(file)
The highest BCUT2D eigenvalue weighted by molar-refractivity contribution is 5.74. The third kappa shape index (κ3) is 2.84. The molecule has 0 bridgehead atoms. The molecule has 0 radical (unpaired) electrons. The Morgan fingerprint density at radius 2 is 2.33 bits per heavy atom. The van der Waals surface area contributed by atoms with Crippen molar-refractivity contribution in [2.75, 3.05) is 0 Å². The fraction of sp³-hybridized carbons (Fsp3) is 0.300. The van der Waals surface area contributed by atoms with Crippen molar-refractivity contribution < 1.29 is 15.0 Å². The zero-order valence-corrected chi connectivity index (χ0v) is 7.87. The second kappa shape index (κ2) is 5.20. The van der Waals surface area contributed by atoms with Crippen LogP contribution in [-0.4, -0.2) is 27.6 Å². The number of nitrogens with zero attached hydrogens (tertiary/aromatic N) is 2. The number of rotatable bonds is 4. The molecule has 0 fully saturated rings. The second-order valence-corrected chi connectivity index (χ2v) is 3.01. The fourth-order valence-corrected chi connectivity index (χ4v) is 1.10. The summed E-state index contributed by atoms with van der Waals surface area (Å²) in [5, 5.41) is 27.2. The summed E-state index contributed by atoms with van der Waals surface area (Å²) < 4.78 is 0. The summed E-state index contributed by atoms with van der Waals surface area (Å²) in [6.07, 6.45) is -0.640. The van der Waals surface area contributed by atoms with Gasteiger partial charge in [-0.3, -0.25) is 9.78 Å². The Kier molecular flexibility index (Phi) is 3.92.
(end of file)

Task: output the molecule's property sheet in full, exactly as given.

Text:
The highest BCUT2D eigenvalue weighted by molar-refractivity contribution is 5.74. The third kappa shape index (κ3) is 2.84. The molecule has 0 bridgehead atoms. The molecule has 0 radical (unpaired) electrons. The Morgan fingerprint density at radius 2 is 2.33 bits per heavy atom. The van der Waals surface area contributed by atoms with Crippen molar-refractivity contribution in [2.75, 3.05) is 0 Å². The fraction of sp³-hybridized carbons (Fsp3) is 0.300. The van der Waals surface area contributed by atoms with Crippen molar-refractivity contribution < 1.29 is 15.0 Å². The zero-order valence-corrected chi connectivity index (χ0v) is 7.87. The second kappa shape index (κ2) is 5.20. The van der Waals surface area contributed by atoms with Crippen LogP contribution in [-0.4, -0.2) is 27.6 Å². The number of nitrogens with zero attached hydrogens (tertiary/aromatic N) is 2. The number of rotatable bonds is 4. The molecule has 0 fully saturated rings. The second-order valence-corrected chi connectivity index (χ2v) is 3.01. The fourth-order valence-corrected chi connectivity index (χ4v) is 1.10. The summed E-state index contributed by atoms with van der Waals surface area (Å²) in [5, 5.41) is 27.2. The summed E-state index contributed by atoms with van der Waals surface area (Å²) < 4.78 is 0. The summed E-state index contributed by atoms with van der Waals surface area (Å²) in [6.07, 6.45) is -0.640. The van der Waals surface area contributed by atoms with Gasteiger partial charge in [-0.3, -0.25) is 9.78 Å². The Kier molecular flexibility index (Phi) is 3.92.